Two years ago last August, Melissa and Rick Henry decided to sell their Baltimore County townhouse and move to a single-family home.

"We were looking for an open floor plan," said Melissa Henry, a stay-at-home mother of two. "[We] wanted to see our kids from any room on the [first] floor."

Rick Henry, a 35-year-old liquor salesman, on a different wave of thought, added that the couple likes to welcome guests.

"We entertain a lot," he said. "This house is great for entertaining."

The two-story contemporary, single-family home is in a new Catonsville development less than a mile from their old townhouse.

After the move, the Henrys began improvements.

"We worked with what the builder gave us and then did our own upgrades," Melissa Henry said.

Upgrades completed by a friend in the construction business, and with Rick Henry's help, included oak flooring with a mocha finish throughout the first level, granite countertops with tiles of tumbled marble for a backsplash, tumbled marble in the guest bathroom, paint for the first- and second-floor walls and the addition of a 24-by-12-foot outdoor deck.

"We're out there every day, and we entertain on the deck," Melissa Henry said.

The cost of these upgrades totaled $45,000.

The back of the home faces west and it is there, in the kitchen and family room, that Rick and Melissa Henry spend most of their time.

The kitchen cabinets are light maple, pleasingly blending with stainless-steel appliances. A separate island and a half wall with columns provide a view to the family room, where a flat-screen TV hangs over the fireplace mantel. A sectional sofa and large ottoman of beige micro-fiber provide high contrast to walls painted a deep cadet blue. From the sofa, the couple can see the dining and living rooms, where the children play.

The dining room features a mahogany table with glass top and matching chairs. A large mahogany buffet sits under an oil painting of a bartender pouring a martini out of a stainless-steel shaker, an appropriate picture for a liquor salesman. So too the bottles of liquor on the buffet top.

The living room could easily be called the room of swirls. Here, a deco chaise longue and sofa in a terra-cotta shade of duck cloth feature undulating backs and rounded arms. Above the sofa a painting of colored ribbonlike waves in red, orange, purple, yellow and brown weave in and around each other.

A shelving unit on the opposite wall of the room is filled with children's books and toys - a twist on the traditional family room for kids, living room for adults design. But as the couple pointed out, they like to keep an eye on the kids while watching television, working in the kitchen or relaxing in the back of the house.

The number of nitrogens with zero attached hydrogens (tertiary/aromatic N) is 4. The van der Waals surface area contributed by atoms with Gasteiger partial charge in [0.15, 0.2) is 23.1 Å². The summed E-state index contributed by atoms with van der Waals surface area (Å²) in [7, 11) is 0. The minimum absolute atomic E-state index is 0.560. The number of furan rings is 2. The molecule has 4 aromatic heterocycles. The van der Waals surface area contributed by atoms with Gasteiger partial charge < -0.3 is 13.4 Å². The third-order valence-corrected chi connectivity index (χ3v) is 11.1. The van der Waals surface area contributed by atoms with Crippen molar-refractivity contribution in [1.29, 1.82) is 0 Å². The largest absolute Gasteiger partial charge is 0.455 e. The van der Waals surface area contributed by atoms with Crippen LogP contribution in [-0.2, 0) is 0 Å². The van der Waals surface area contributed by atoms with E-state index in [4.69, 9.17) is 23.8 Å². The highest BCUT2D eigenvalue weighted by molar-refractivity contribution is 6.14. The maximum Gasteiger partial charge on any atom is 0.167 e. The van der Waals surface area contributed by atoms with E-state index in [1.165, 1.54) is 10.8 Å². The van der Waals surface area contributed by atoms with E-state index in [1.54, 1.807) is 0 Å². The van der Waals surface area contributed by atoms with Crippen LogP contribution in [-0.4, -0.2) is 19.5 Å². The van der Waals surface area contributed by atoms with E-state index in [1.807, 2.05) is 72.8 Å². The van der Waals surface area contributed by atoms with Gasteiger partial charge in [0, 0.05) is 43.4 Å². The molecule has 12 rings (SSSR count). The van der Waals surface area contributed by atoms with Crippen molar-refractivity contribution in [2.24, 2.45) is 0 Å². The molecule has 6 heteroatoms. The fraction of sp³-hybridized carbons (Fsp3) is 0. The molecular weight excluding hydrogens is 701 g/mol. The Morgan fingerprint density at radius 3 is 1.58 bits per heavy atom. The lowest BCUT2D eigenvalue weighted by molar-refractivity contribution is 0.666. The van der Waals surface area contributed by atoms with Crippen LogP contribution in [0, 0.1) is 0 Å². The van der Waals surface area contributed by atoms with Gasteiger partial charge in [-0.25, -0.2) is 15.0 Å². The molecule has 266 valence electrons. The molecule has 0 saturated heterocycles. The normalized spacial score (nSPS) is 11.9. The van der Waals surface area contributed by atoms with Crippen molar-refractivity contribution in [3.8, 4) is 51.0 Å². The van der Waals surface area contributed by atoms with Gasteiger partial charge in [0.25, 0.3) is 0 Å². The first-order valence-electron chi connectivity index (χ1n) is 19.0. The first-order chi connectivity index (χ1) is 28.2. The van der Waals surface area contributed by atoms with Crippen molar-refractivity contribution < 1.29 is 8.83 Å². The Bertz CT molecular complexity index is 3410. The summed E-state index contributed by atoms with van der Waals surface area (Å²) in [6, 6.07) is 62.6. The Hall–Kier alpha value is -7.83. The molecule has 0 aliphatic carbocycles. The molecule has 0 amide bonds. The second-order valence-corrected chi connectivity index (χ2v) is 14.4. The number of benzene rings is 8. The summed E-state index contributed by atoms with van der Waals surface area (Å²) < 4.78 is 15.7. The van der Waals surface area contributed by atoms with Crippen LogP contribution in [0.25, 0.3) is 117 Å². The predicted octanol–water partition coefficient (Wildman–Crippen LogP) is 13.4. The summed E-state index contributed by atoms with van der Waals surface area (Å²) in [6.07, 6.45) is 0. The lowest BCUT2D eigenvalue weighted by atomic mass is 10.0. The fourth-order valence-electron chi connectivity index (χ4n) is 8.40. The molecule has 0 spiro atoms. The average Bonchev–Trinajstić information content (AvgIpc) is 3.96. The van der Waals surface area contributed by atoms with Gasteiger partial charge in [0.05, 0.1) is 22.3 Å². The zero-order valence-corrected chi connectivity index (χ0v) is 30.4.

Four bedrooms on the second level allow an office for Rick Henry, a master suite and a room for each child, 5-year-old Hayden and 17-month-old Kylie.

Melissa Henry speaks of the family-friendly neighborhood with the school bus stop a few yards from their home and the convenience of the Baltimore Beltway just blocks away.

Standing against the plantation blinds in her dining room, she admits to being a neat freak.

But, she says, "We're clutter free!"

Have you found your dream home? Tell us about it at homes@baltsun.com.

Making a dream home

Dream element:: Melissa and Rick Henry's new home in Catonsville's Paradise Village community is one of 17 properties, each home a two-story, contemporary style with touches of Craftsman design found in the chunky build of the front porch rails, the prominent front gables and windows that are half multi-pane and half full-pane glass.

Design inspiration:: The Henrys worked with the home's open, fluid interior design, a potpourri of angles and openings punctuated by columns, and a two-story bump-out where the first floor boasts bay windows. The couple's minimalistic furniture choices, contemporary and deco in flavor, are attractively set against walls painted deep blue, light taupe and burgundy - all in contrast to white molding and trim work. Each piece of furniture is a standout on its own merit, not wedged in with other pieces to create a busy look. The walls are attractive by nature of their bareness, which emphasizes the open flow yet defines the living areas. A few well-placed wall hangings, like the painting of colorful swirls done on four distinct canvasses placed over the living room sofa, add splashes of interest and additional color to the decor.

Personal touch:: Photos of the Henrys' children, Hayden, 5, and Kylie, 17 months, are neatly arranged on the family room wall straddling the fireplace. Melissa Henry also got creative with the children's bedrooms. In Hayden's room, a mural of Spider-Man flies over the bed, while baby Kylie's room, done in lime green and soft pink, features her name in block letters hung on the wall over her crib.

Copyright © 2019, The Baltimore Sun, a Baltimore Sun Media Group publication | Place an Ad